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Leadership vacuum in London on virus has enflamed tensions around Border

Kathy Donaghy


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Division: First Minister Arlene Foster and Deputy First Minister Michelle O’Neill haven’t always been on the same page on Cov-19 in the Northern Ireland Executive. Photo: Kelvin Boyes/Press Eye/PA Wire

Division: First Minister Arlene Foster and Deputy First Minister Michelle O’Neill haven’t always been on the same page on Cov-19 in the Northern Ireland Executive. Photo: Kelvin Boyes/Press Eye/PA Wire

PA

Division: First Minister Arlene Foster and Deputy First Minister Michelle O’Neill haven’t always been on the same page on Cov-19 in the Northern Ireland Executive. Photo: Kelvin Boyes/Press Eye/PA Wire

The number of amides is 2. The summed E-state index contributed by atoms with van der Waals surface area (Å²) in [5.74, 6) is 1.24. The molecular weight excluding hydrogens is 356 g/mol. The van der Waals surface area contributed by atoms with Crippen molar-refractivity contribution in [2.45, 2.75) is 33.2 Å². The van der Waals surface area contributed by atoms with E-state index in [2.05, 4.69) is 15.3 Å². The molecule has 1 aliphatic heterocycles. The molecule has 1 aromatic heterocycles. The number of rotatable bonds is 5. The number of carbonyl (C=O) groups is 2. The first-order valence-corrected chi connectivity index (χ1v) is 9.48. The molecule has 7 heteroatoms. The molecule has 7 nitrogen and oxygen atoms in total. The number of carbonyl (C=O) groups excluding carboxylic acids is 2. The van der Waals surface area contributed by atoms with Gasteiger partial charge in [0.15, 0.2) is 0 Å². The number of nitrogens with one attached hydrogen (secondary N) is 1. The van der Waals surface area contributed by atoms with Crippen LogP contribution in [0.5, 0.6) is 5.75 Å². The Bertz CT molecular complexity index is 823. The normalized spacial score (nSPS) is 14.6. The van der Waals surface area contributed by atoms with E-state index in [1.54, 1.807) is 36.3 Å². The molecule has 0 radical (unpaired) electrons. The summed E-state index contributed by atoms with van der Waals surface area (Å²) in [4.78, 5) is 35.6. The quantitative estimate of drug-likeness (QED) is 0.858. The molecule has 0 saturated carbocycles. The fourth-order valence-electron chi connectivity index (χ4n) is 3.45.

Any fine weekend in Inishowen, Co Donegal, the roads are choc-a-bloc with day-trippers from the North flooding across the Border. They are heading to the beach, to hotels for a carvery lunch, or just out for a leisurely coffee or ice cream.

In ordinary times this activity wouldn't make headline news. But we're not in ordinary times and the reaction to last weekend's mass gatherings are still making headlines across Donegal days later.

Holiday homes and caravan parks across the county have also been filling up as Northern visitors decide to spend some of the lockdown in Donegal.